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Case Based Questions Test: Dual Nature of Radiation & Matter - Grade 12 MCQ


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15 Questions MCQ Test - Case Based Questions Test: Dual Nature of Radiation & Matter

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Case Based Questions Test: Dual Nature of Radiation & Matter - Question 1

Read the following text and answer the following questions on the basis of the same:

Photocell: A photocell is a technological application of the photoelectric effect. It is a device whose electrical properties are affected by light. It is also sometimes called an electric eye. A photocell consists of a semi-cylindrical photo-sensitive metal plate C (emitter) and a wire loop A (collector) supported in an evacuated glass or quartz bulb. It is connected to the external circuit having a high-tension battery B and micro ammeter (µA) as shown in the Figure.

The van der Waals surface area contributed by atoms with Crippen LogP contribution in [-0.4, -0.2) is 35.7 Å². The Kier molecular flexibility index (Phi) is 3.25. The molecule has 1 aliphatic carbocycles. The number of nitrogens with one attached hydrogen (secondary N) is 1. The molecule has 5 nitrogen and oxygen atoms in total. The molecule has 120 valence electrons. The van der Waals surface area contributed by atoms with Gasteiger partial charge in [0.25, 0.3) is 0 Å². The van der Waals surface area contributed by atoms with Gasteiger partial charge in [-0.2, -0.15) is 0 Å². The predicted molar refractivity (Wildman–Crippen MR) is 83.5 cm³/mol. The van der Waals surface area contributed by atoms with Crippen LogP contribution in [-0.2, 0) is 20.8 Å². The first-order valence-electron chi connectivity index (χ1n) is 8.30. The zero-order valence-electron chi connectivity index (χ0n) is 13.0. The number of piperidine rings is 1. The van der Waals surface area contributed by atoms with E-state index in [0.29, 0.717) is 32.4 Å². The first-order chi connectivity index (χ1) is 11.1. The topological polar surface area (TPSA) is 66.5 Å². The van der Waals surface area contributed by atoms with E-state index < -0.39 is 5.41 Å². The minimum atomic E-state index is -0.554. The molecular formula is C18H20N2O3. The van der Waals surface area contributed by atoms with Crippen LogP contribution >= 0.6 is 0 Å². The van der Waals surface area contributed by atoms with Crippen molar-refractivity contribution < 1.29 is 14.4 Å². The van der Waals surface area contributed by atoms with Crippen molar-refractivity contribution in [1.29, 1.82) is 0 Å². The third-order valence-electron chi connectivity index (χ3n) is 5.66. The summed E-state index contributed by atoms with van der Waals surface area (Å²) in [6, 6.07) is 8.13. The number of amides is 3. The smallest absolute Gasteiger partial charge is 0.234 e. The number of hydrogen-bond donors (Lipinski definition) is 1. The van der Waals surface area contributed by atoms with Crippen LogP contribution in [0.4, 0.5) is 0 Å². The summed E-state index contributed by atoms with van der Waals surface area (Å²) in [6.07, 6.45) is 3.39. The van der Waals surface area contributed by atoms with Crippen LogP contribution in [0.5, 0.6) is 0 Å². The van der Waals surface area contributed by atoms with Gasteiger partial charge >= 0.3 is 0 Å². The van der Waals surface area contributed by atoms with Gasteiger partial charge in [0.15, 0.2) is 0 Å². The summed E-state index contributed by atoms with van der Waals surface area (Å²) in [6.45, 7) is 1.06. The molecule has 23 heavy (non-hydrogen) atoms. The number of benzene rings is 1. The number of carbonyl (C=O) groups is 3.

Sometimes, instead of the plate C, a thin layer of photosensitive material is pasted on the inside of the bulb. A part of the bulb is left clean for the light to enter it. When light of suitable wavelength falls on the emitter C, photoelectrons are emitted. These photoelectrons are drawn to the collector A. Photocurrent of the order of a few microampere can be normally obtained from a photo cell. A photocell converts a change in intensity of illumination into a change in photocurrent. This current can be used to operate control systems and in light measuring devices.

Q. Photosensitive material should be connected to

Detailed Solution for Case Based Questions Test: Dual Nature of Radiation & Matter - Question 1
Photosensitive material used as emitter should be connected to -ve terminal of the battery so that the emitted electrons are repelled by emitter and collected by collector.
Case Based Questions Test: Dual Nature of Radiation & Matter - Question 2